Adding panoramas to Google Maps

Who doesn’t like shooting a panorama? It’s one of the most fun features of smartphone cameras these days. But because the gigantic and strangely-shaped images they produce don’t work natively on Facebook or Flickr, I think most of them are destined to sit forever in obscurity on smartphones.

That is, unless Google has something to say about it. I just found out that you can post your panoramas to Google Maps, where future visitors to a location can see what things look like. Here’s my view of Old Rag in Madison County, Virginia from this past Friday:

Still some wonkiness in between sections of the photographs, but it’s a pretty sweet way to host a panorama on a third-party site that you can share with family and friends.

Getting On With The GoPro

For Christmas this year, my Mother-in-Law bought my wife a brand new GoPro Hero 3+. Since January isn’t exactly high season for action sports of the kind these things are typically used for, it’s been sitting in its box on her desk for six weeks.

I decided to dust it off to shoot a timelapse video of our meager snowpocalypse in D.C. The view from our apartment window is not great, at least when it comes to snow accumulation, but the finished package is doing quite well on social media.

Facebook is all about pushing their video platform these days, so posting the video there has generated more views than we’ve gotten for far better, well-produced videos on Youtube. All social media folks should take note.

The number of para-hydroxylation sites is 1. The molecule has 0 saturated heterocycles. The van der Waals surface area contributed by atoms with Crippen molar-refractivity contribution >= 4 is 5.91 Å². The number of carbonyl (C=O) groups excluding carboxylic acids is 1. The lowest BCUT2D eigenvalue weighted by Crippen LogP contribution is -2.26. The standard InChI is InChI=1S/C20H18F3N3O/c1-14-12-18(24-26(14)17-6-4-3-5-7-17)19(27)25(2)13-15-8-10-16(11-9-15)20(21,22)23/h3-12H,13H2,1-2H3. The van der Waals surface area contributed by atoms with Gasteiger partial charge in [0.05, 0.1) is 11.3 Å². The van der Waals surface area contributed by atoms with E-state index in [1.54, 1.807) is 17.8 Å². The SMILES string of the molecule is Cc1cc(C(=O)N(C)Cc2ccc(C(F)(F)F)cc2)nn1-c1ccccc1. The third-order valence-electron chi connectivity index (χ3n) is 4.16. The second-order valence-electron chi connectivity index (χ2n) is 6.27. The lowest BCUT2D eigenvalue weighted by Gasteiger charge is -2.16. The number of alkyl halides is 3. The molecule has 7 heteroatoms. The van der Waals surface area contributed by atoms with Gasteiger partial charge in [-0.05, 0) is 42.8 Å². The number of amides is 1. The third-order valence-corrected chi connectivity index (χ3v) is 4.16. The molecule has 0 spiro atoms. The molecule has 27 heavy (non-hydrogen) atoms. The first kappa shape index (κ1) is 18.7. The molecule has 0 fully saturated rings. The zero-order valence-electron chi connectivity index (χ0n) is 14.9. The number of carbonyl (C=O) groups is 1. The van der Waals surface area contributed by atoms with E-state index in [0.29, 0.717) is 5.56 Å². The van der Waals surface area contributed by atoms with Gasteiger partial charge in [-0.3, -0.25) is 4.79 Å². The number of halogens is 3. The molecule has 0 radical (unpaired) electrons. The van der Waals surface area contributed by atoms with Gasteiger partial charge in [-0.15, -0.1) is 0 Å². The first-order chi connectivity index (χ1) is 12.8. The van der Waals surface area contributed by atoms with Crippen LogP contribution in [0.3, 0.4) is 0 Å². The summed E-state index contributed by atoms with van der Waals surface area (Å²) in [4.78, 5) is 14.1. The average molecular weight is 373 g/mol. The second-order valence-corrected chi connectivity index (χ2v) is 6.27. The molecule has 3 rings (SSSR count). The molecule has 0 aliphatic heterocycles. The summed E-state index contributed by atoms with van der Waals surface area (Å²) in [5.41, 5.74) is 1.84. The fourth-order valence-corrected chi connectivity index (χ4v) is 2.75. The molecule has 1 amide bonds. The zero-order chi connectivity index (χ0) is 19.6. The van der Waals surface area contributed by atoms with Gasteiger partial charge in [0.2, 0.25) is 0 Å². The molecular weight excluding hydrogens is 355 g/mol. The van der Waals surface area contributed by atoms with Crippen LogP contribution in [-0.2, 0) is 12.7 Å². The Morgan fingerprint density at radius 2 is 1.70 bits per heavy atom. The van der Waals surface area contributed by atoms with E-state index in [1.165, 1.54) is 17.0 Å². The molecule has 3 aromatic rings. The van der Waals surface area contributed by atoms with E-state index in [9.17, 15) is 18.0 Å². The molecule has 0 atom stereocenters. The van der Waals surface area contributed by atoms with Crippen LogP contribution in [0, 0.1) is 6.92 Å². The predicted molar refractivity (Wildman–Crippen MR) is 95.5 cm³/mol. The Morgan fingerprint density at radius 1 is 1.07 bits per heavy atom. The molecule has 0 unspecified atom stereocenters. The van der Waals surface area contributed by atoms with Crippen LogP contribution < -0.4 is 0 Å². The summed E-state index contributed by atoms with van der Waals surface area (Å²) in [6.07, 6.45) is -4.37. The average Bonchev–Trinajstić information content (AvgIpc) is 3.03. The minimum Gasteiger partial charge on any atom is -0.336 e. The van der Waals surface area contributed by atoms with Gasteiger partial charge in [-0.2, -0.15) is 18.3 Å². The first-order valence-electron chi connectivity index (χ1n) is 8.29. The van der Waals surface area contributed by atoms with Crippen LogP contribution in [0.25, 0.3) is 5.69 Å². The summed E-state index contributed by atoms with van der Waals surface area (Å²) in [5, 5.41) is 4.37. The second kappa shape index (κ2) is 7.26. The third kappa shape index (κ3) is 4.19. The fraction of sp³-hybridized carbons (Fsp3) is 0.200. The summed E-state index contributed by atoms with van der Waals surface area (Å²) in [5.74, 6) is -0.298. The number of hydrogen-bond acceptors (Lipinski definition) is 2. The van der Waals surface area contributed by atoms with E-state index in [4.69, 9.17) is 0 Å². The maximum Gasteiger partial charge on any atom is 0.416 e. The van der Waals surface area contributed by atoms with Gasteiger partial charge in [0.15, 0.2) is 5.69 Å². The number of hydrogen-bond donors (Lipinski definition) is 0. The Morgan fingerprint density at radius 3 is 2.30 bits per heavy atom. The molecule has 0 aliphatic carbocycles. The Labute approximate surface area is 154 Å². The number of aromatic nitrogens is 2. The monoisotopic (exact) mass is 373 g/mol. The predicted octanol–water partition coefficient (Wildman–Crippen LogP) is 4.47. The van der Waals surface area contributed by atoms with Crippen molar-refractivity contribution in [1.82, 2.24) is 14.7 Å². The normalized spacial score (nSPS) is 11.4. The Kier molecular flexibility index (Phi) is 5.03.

Photogenic Roadkill

Ever drive 5 hours on a workday for roadkill? I did, with WAMU’s environmental report Jonathan Wilson. My hope was that the process would lend itself well to the use of gifs, but they were about squirrely about me getting close to the machinery in motion, so I settled for shooting a slideshow.

Still a fun story to shoot, including one memorable moment where I was squatting by the side of a narrow two-lane road as 18-wheelers rolled by inches away to get the perfect shot of a dead possum. My hope is that I can find more stories that justify working remotely with a reporter to show that multimedia isn’t the heavy lift they sometimes make it out to be.

How Virginia Is Using Composting To Take Care Of Their Roadkill Problem

Vine For News, Fun and Profit

I’ve been fascinated with the idea of using Vine for a while now, but I feel like it’s a tool that lends itself best to spontaneity instead of planned news pieces.

Since I so seldom report in the field, I’ve mostly used it for weather or, as in this story, showing stormwater runoff.